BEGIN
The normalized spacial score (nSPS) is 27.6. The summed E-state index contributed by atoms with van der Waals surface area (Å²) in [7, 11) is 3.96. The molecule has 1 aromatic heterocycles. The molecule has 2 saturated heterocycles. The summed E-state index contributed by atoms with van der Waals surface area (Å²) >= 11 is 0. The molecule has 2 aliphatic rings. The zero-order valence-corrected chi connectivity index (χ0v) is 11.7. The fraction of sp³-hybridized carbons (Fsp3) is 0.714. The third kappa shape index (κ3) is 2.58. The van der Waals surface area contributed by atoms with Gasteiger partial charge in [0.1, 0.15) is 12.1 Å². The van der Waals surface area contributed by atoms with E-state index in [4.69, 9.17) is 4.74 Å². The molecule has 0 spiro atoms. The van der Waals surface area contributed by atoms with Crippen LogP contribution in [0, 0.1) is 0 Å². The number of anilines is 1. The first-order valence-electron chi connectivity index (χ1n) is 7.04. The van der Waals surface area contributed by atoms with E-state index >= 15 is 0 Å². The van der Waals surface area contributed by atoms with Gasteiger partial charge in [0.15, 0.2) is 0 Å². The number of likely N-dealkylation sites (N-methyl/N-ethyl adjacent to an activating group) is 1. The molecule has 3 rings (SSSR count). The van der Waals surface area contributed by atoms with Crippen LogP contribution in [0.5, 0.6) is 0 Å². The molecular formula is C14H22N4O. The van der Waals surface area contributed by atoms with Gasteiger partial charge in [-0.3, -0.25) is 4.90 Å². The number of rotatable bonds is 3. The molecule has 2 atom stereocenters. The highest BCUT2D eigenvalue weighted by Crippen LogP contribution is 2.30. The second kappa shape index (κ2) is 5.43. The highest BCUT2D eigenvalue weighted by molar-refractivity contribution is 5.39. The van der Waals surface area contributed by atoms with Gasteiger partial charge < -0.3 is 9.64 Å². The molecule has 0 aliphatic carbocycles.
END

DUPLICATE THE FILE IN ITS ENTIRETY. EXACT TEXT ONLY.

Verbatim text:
The normalized spacial score (nSPS) is 27.6. The summed E-state index contributed by atoms with van der Waals surface area (Å²) in [7, 11) is 3.96. The molecule has 1 aromatic heterocycles. The molecule has 2 saturated heterocycles. The summed E-state index contributed by atoms with van der Waals surface area (Å²) >= 11 is 0. The molecule has 2 aliphatic rings. The zero-order valence-corrected chi connectivity index (χ0v) is 11.7. The fraction of sp³-hybridized carbons (Fsp3) is 0.714. The third kappa shape index (κ3) is 2.58. The van der Waals surface area contributed by atoms with Gasteiger partial charge in [0.1, 0.15) is 12.1 Å². The van der Waals surface area contributed by atoms with E-state index in [4.69, 9.17) is 4.74 Å². The molecule has 0 spiro atoms. The van der Waals surface area contributed by atoms with Crippen LogP contribution in [0, 0.1) is 0 Å². The number of anilines is 1. The first-order valence-electron chi connectivity index (χ1n) is 7.04. The van der Waals surface area contributed by atoms with E-state index >= 15 is 0 Å². The van der Waals surface area contributed by atoms with Gasteiger partial charge in [0.15, 0.2) is 0 Å². The number of likely N-dealkylation sites (N-methyl/N-ethyl adjacent to an activating group) is 1. The molecule has 3 rings (SSSR count). The van der Waals surface area contributed by atoms with Crippen LogP contribution in [0.5, 0.6) is 0 Å². The molecular formula is C14H22N4O. The van der Waals surface area contributed by atoms with Gasteiger partial charge in [-0.3, -0.25) is 4.90 Å². The number of rotatable bonds is 3. The molecule has 2 atom stereocenters. The highest BCUT2D eigenvalue weighted by Crippen LogP contribution is 2.30. The second kappa shape index (κ2) is 5.43. The highest BCUT2D eigenvalue weighted by molar-refractivity contribution is 5.39. The van der Waals surface area contributed by atoms with Gasteiger partial charge < -0.3 is 9.64 Å². The molecule has 0 aliphatic carbocycles.